I didn’t trust the quality of readily-available canned pears in the store–Chelsea, you are no Paris, though I know you try–but fortunately, poaching the pears was little trouble. Once I had the shell baked, the pears poached and the filling whirled in the food processor, I ran out of time to bake the tart (typical) and packed all three parts up to go to my parents for dinner. Sure, my mother already had a dessert planned but you see, I had to make this tart for my mom. You see, she is a marzipan fanatic and if you have a marzipan fanatic in your life, you need to introduce them to frangipane, stat. Made with ground almonds, butter, an egg and a splash of extract or brandy, they’ll think they’ve died and gone to heaven.
Which, really, is a perfect time to ask them to sponsor your next trip to Paris.
Best Sweet Tart Crust
Adapted from a few Dorie Greenspan recipes
Makes enough for one 9-inch tart crust
1 1/2 cups (190 grams) all-purpose flour
1/2 cup (60 grams) confectioner’s sugar
1/4 teaspoon (1 to 2 grams) table salt
1 stick plus 1 tablespoon (9 tablespoons, 4 1/2 ounces or 130 grams) very cold (or frozen) unsalted butter, cut into small pieces
1 large egg yolk
1. Put the flour, sugar and salt in the bowl of a food processor and pulse a few times to combine. Scatter the pieces of butter over the dry ingredients and pulse until the butter is coarsely cut in — you should have pieces the size of oatmeal flakes and some the size of peas. Stir the yolk, just to break it up, and add it a little at a time, pulsing after each addition. When the egg is in, process in long pulse about 10 seconds each until the dough, which will look granular soon after the egg is added, forms clumps and curds. Just before you reach this stage, the sound of the machine working the dough will change; heads up. Turn the dough out onto a work surface and, very lightly and sparingly, knead the dough just to incorporate any dry ingredients that might have escaped mixing. Chill the dough, wrapped in plastic wrap, for about 2 hours before rolling.*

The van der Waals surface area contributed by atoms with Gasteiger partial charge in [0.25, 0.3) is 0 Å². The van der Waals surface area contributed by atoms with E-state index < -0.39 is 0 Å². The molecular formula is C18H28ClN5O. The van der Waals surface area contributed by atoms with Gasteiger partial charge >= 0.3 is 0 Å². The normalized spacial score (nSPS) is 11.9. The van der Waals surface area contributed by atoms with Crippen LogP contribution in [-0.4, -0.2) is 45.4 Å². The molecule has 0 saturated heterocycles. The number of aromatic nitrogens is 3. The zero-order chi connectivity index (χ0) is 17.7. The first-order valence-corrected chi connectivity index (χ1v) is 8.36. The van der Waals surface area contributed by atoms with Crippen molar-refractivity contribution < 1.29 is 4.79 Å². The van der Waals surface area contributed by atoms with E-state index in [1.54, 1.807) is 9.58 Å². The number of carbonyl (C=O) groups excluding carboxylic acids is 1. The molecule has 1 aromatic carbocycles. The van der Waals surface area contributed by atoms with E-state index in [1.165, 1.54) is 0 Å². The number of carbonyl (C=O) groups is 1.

2. To roll the dough: Butter a 9-inch fluted tart pan with a removable bottom. Roll out chilled dough on floured sheet of parchment paper to 12-inch round, lifting and turning dough occasionally to free from paper. Using paper as aid, turn dough into 9-inch-diameter tart pan with removable bottom; peel off paper. Seal any cracks in dough. Trim overhang to 1/2 inch. Fold overhang in, making double-thick sides. Pierce crust all over with fork.
3. Freeze the crust for at least 30 minutes, preferably longer, before baking.
4. To fully bake the crust: Center a rack in the oven and preheat the oven to 375°F. Butter the shiny side of a piece of aluminum foil (or use nonstick foil) and fit the foil, buttered side down, tightly against the crust. (Since you froze the crust, you can bake it without weights.) Put the tart pan on a baking sheet and bake the crust for 25 minutes.